Black Women’s Roundtable [BWR] recently partnered with National African American Clergy Network, Power Rising and over 40 Black women leaders to speak out against racism, sexism and white nationalism in an open letter denouncing attacks by President Trump against women of color public servants over the past week.
We, the undersigned, join all Americans who are outraged at the series of attacks by [President Trump] on Congresswomen Ilhan Omar, Alexandria Ocasio-Cortez, Ayanna S. Pressley and Rashida Tlaib – all women of color who were recently elected representing a new generation of public servants.
We are horrified that [Trump] would attack these Congressional leaders by name in such a derogatory and incendiary manner in a recent campaign rally that had a primarily white crowd – calling out Omar, who is a Muslim American, with the throwback, racist chant “send her back.”
Sadly, the crowd was also filled with many white children who joined in the chants, taking these ugly racially-charged sentiments into the mindset of future generations. We are extremely concerned and alarmed that too many political leaders support Trump’s racism and white nationalist views through their silence, endorsement or excuses.
As Black women, who solemnly recognize that 2019 is the 400th anniversary of the first captive Africans landing in Jamestown and forced into free labor to build this country, we know all too well what racism, white nationalism and sexism look, sound and feel like.
“Go back to where you came from” is a chant Blacks and other people of color have heard our entire lives in this country. To be clear, racism is the belief that one racial or ethnic group is superior to another. The blatant and inexcusable racism of the chant implies that Omar and her colleagues love this country less than the primarily white chanters and therefore should leave.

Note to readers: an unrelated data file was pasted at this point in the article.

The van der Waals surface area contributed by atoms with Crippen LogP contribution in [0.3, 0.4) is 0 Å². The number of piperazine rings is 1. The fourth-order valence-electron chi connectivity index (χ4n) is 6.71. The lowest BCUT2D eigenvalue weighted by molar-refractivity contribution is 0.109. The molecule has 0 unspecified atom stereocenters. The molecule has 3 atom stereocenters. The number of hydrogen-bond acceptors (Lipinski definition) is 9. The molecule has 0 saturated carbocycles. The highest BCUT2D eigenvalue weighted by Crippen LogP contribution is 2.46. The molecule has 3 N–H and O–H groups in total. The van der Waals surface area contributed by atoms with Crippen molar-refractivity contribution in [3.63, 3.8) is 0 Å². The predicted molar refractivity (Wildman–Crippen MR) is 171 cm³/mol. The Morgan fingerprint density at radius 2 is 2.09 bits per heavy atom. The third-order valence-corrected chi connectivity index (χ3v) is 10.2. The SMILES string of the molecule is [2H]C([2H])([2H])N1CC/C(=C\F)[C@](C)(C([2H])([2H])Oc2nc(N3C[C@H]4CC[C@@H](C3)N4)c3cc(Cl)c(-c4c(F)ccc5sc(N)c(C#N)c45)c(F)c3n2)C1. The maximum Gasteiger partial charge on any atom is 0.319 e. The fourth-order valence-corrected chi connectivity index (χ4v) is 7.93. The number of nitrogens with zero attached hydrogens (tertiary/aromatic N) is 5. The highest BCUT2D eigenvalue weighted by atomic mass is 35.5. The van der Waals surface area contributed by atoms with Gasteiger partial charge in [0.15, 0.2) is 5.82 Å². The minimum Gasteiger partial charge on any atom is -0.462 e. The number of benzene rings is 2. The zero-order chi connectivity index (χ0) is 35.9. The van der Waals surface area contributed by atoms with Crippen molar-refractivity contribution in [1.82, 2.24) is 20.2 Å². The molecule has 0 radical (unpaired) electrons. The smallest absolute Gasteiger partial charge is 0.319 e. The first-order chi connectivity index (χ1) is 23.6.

While Trump did not start racism and white nationalism, he has exploited it for his economic and political gain. Our nation has also never addressed forthrightly America’s historic racial and ethnic divisions. Yet, he has made the problem of racial tension worse by failing to be the president of all Americans as he promised and is required by The Constitution. border; and pushing a “love our country or leave it” call to four elected members of Congress.
The crowd he encouraged to participate in “send her back” chants are frightfully reminiscent of crowds whipped up into hateful attacks in the 1950s and 1960s against the Little Rock Nine; against Black men, women, children and others peacefully marching during the Civil Rights Movement, against the “Bloody Sunday,” Selma to Montgomery marchers, including severely-beaten civil rights icon Rep. John Lewis, activist Amelia Boyton and other marchers; and more recently the attack by neo-Nazis, the Ku Klux Klan and other white nationalist groups against demonstrators in Charlottesville that resulted in the death of demonstrator Heather Heyer.
We unite to declare, “Enough is enough!” The time is up for blatant disrespect of Congressional women of color: Reps. Maxine Waters, Barbara Lee, Sheila Jackson Lee, Frederica Wilson, Karen Bass; others of the Congressional Black Caucus; and now the four freshmen congressional women of color referred to as “The Squad.” The time is up for people of color being the targets and scapegoats for America’s failed policies of justice and equality.
To the question posed by Dr. Martin Luther King, Jr. in his book, “Where Do We Go From Here: Chaos or Community?”, we cannot yet say, like many leaders today, “we are better than this” We are not better than this but we can be.
Black women across generations will not be silent. United with other women of color and our allies, we are fortified, ready and willing to continue to fight against racism, sexism, hate and religious intolerance, whenever, wherever and by whomever – just as our ancestors did. Join us in Solidarity.
Melanie L. Campbell, president/CEO, NCBCP and BWR convener